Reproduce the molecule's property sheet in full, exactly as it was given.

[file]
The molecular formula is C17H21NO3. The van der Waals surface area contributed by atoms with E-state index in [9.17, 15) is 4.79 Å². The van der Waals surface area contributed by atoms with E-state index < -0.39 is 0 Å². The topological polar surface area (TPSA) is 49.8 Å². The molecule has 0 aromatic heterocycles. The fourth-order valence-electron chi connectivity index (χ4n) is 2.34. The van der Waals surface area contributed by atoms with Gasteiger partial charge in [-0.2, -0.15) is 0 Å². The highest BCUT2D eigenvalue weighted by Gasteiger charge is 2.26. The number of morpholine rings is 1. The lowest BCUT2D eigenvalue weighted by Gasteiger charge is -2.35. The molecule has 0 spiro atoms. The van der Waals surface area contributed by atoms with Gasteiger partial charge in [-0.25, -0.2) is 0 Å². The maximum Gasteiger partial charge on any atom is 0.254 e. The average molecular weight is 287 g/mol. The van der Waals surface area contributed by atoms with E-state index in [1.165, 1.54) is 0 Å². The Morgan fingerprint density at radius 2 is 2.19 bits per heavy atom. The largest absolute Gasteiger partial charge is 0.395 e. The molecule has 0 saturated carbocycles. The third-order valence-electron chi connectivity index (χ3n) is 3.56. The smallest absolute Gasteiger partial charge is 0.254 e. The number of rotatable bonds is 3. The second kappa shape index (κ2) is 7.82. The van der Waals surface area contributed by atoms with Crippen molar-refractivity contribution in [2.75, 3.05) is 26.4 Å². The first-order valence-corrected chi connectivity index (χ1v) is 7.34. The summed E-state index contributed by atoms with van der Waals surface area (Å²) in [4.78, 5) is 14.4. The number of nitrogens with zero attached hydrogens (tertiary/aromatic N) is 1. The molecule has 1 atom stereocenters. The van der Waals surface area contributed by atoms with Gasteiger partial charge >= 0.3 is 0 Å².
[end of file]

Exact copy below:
The molecular formula is C17H21NO3. The van der Waals surface area contributed by atoms with E-state index in [9.17, 15) is 4.79 Å². The van der Waals surface area contributed by atoms with E-state index < -0.39 is 0 Å². The topological polar surface area (TPSA) is 49.8 Å². The molecule has 0 aromatic heterocycles. The fourth-order valence-electron chi connectivity index (χ4n) is 2.34. The van der Waals surface area contributed by atoms with Gasteiger partial charge in [-0.2, -0.15) is 0 Å². The highest BCUT2D eigenvalue weighted by Gasteiger charge is 2.26. The number of morpholine rings is 1. The lowest BCUT2D eigenvalue weighted by Gasteiger charge is -2.35. The molecule has 0 spiro atoms. The van der Waals surface area contributed by atoms with Gasteiger partial charge in [-0.25, -0.2) is 0 Å². The maximum Gasteiger partial charge on any atom is 0.254 e. The average molecular weight is 287 g/mol. The van der Waals surface area contributed by atoms with E-state index in [1.165, 1.54) is 0 Å². The Morgan fingerprint density at radius 2 is 2.19 bits per heavy atom. The largest absolute Gasteiger partial charge is 0.395 e. The molecule has 0 saturated carbocycles. The third-order valence-electron chi connectivity index (χ3n) is 3.56. The smallest absolute Gasteiger partial charge is 0.254 e. The number of rotatable bonds is 3. The second kappa shape index (κ2) is 7.82. The van der Waals surface area contributed by atoms with Crippen molar-refractivity contribution in [2.75, 3.05) is 26.4 Å². The first-order valence-corrected chi connectivity index (χ1v) is 7.34. The summed E-state index contributed by atoms with van der Waals surface area (Å²) in [4.78, 5) is 14.4. The number of nitrogens with zero attached hydrogens (tertiary/aromatic N) is 1. The molecule has 1 atom stereocenters. The van der Waals surface area contributed by atoms with Gasteiger partial charge >= 0.3 is 0 Å².